And you'll want to go beyond the hype of screaming TV personalities, fear-mongering ads, and "analysis" from people who might have your email address ... but no track record of success.

In short, you want a voice of reason you can count on.

A 2015 Business Insider article titled, "11 websites to bookmark if you want to get rich," rated The Motley Fool as the #1 place online to get smarter about investing.

And one of the easiest, most enjoyable, most valuable ways to get your regular dose of market and money insights is our suite of free podcasts ... what we like to think of as "binge-worthy finance."

Whether you make it part of your daily commute or you save up and listen to a handful of episodes for your 50-mile bike rides or long soaks in a bubble bath (or both!), the podcasts make sense of your money.

And unlike so many who want to make the subjects of personal finance and investing complicated and scary, our podcasts are clear, insightful, and (yes, it's true) fun.

Our free suite of podcasts

Motley Fool Money features a team of our analysts discussing the week's top business and investing stories, interviews, and an inside look at the stocks on our radar. The show is also heard weekly on dozens of radio stations across the country.

The hosts of Motley Fool Answers challenge the conventional wisdom on life's biggest financial issues to reveal what you really need to know to make smart money moves.

David Gardner, co-founder of The Motley Fool, is among the most respected and trusted sources on investing. And he's the host of Rule Breaker Investing, in which he shares his insights into today's most innovative and disruptive companies ... and how to profit from them.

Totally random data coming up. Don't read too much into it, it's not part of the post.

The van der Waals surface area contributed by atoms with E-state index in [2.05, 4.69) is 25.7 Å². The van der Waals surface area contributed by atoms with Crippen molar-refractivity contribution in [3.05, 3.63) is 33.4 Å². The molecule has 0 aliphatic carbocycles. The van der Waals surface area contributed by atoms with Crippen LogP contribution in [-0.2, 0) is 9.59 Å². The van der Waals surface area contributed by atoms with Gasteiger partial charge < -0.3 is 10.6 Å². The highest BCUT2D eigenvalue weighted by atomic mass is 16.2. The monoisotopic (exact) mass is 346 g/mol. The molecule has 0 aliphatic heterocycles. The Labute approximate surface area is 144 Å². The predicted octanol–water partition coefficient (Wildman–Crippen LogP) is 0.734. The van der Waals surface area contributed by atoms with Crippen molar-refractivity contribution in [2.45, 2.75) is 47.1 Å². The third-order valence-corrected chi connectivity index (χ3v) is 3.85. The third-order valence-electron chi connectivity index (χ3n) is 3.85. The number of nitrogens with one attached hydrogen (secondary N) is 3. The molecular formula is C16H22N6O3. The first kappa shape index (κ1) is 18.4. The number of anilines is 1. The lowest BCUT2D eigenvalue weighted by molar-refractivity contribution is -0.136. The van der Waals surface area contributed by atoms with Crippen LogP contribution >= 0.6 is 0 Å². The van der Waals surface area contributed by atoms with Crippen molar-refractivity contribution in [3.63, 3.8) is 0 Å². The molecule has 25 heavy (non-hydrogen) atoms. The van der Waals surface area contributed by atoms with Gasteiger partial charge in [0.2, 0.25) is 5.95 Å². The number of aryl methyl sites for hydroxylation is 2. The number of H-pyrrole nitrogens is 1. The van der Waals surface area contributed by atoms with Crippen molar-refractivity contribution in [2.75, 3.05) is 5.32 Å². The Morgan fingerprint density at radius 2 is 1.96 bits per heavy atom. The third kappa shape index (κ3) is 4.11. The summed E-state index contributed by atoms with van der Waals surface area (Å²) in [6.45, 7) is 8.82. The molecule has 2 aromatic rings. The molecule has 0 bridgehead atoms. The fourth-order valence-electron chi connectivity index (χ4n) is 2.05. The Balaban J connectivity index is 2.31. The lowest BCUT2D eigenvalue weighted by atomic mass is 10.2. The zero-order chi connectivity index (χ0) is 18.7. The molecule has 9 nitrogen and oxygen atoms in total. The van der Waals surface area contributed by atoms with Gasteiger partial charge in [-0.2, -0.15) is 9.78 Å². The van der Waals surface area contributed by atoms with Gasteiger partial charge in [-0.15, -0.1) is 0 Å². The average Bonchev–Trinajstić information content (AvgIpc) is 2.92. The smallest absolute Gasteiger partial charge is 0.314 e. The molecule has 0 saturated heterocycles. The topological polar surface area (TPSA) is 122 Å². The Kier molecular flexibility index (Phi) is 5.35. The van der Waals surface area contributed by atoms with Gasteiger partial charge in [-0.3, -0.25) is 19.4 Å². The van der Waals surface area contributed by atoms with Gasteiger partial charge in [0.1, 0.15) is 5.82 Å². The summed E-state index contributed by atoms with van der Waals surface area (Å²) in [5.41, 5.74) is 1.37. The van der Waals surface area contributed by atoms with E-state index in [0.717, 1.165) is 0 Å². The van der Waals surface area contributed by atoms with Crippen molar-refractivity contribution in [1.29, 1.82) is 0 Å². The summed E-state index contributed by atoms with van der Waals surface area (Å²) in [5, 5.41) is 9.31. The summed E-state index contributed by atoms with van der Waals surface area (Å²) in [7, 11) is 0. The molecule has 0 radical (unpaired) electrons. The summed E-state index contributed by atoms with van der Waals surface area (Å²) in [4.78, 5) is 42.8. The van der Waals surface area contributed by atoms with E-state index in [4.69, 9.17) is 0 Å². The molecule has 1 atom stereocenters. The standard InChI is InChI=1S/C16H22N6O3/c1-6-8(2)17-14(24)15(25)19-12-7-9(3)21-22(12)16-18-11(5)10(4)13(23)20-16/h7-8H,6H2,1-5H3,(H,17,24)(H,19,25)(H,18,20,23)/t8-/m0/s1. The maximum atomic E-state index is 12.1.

Market Foolery is our daily look at stocks in the news, as well as the top business and investing stories.

And Industry Focus offers a deeper dive into a specific industry and the stories making headlines. Healthcare, technology, energy, consumer goods, and other industries take turns in the spotlight.

They're all informative, entertaining, and eminently listenable. Rule Breaker Investing and Answers are timeless, so it's worth going back to and listening from the very start; the other three are focused more on today's events, so listen to the most recent first.

All are available for free at www.fool.com/podcasts.

If you're looking for a friendly voice ... with great advice on how to make the most of your money ... from a business with a lengthy track record of success ... in clear, compelling language ... I encourage you to give a listen to our free podcasts.

Head to www.fool.com/podcasts, give them a spin, and you can subscribe there (at iTunes, Stitcher, or our other partners) if you want to receive them regularly.

It's money to your ears.

 


Compare Brokers